Third, SBA’s PPP guidelines on eligibility criteria and requirements for the self-employed are overly burdensome and restrictive.  SBA requires a 2019 Schedule C as the principal document to determine eligibility and loan size, even though the IRS delayed the 2019 tax year filing deadline to July 15, 2020.  This puts a burden on smaller, independent creators who must now scramble to secure professional accounting services so they can supply a 2019 Schedule C.  More importantly, the SBA restricts self-employed applicants to loans that are sized according solely to net business income as reflected on a Schedule C.  Net business income does not reflect the fact that professionals have significant overhead costs – mortgages, studio rentals, equipment costs, health insurance premiums, and other expenses.

 

The SBA should allow the use of 1099-MISC forms and consideration of health insurance costs in the calculation of loan amounts, as well as the 2018 Schedule C when a 2019 form is not readily available. SBA should calculate loans consistent with the intent of the CARES Act, which allows for consideration of any compensation to a sole proprietor or independent contractor.

 

Finally, the SBA has limited the Economic Injury Disaster Loan (EIDL) grant of up to $10,000 to only $1,000 per employee.  This means self-employed individuals who do not have employees are unfairly penalized, even though they need immediate relief just as much as any other small business.  Congress clearly lays out in the CARES Act that funds from the EIDL advance may be used for many purposes other than payroll.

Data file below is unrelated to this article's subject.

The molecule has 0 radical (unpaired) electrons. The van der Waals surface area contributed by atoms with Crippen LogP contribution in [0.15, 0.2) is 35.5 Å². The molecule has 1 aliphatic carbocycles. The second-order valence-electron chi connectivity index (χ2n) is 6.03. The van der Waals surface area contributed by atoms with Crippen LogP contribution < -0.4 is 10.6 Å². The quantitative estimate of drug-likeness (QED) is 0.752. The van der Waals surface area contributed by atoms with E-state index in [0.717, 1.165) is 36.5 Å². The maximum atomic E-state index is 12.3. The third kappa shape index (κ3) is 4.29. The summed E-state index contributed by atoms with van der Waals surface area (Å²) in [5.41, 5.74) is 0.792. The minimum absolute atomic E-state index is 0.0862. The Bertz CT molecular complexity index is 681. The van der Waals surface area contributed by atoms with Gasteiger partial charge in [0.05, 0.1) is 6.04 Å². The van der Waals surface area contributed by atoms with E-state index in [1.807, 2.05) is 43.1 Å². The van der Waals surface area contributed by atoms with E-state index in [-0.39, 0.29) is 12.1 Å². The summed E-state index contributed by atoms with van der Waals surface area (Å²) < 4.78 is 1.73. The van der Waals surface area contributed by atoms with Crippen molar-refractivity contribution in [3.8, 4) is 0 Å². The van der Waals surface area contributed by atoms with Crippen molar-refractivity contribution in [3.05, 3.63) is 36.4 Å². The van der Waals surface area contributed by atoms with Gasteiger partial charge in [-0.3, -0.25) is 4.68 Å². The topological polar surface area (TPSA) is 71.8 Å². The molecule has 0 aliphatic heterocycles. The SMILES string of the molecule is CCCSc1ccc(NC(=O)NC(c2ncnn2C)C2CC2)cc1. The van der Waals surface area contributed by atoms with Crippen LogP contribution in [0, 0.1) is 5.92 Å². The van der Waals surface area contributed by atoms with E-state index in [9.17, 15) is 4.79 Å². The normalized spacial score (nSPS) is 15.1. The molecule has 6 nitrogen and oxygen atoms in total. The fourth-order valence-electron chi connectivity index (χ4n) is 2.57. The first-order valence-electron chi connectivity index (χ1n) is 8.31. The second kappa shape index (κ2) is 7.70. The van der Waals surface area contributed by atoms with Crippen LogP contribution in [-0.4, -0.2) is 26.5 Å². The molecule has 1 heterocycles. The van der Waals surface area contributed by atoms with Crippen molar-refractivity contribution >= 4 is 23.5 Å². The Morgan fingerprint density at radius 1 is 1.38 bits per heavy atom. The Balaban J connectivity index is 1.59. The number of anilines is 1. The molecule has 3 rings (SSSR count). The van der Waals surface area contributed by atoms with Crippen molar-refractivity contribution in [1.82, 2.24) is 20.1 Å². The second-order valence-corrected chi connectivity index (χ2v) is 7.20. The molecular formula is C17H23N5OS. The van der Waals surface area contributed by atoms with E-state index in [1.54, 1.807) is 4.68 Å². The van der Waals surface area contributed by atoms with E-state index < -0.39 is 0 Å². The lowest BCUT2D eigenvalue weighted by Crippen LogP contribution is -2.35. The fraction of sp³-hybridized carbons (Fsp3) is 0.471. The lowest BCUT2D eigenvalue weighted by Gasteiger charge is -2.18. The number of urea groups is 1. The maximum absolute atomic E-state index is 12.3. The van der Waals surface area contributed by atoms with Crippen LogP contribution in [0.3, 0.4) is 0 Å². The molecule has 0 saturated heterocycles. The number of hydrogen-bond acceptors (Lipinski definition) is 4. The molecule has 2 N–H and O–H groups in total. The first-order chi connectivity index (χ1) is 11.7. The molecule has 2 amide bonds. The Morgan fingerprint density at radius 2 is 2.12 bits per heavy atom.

And when it’s time to once again open the doors to live music venues and recording studios, music will continue to need help.  The government must commit to provide adequate testing, contact tracing, viral treatments and a vaccine to ensure safety and restore public trust.  We will also need clear national guidelines to facilitate touring and live performances from musicians and entertainers in venues of all sizes.

 

There is no sugarcoating this: the entire live entertainment industry has been decimated.  We trade in imagination, but the reality of our situation is dire.  Today, we eagerly share our craft when we can – through video streams, on social media, or from apartment balconies.  But it is not a viable “work from home” solution and it will not sustain us.  We need help that only you can provide, in a way that recognizes the particulars of our industry.  On behalf of the hundreds of thousands of us across the country, thank you for your understanding and your action.

 

Sincerely,

 

Academy of Country Music (ACM)  

Actors’ Equity Association

Alliance for Recorded Music (ARM)

American Association of Independent Music (A2IM)  

American Federation of Musicians (AFM)  

Americana Music Association

Artist Rights Alliance (ARA)  

Artist Rights Watch  

ASCAP  

Association of Independent Music Publishers (AIMP)  

BMI  

California Arts Advocates

Christian Music Trade Association (CMTA)  

Church Music Publishers Association (CMPA)  

Country Music Association (CMA)  

CreativeFuture  

Digital Media Association (DiMA)  

Folk Alliance International

Future of Music Coalition 

Guild of Italian American Actors

Global Music Rights (GMR)  

Gospel Music Association  

The Harper Agency

International Bluegrass Music Association (IBMA)  

Music Artists Coalition (MAC)  

MusicAnswers

Music Business Association (MusicBiz)  

Music Managers Forum – US  

Musicians On Call  

Music Technology Policy Blog  

National Independent Venue Association

National Music Publishers’ Association (NMPA)

National Songwriters Association International 

On Board Experiential

Paradigm Talent Agency  

Recording Academy  

Recording Industry Association of America (RIAA)  

Reel Muzik Werks, LLC  

Screen Actors Guild – American Federation of Television and Radio Artists (SAG-AFTRA)  

SESAC  

Songwriters Guild of America 

Songwriters of North America (SONA)

SoundExchange  

Southern Gospel Music Guild  

Trichordist  

Writers’ Guild of America, East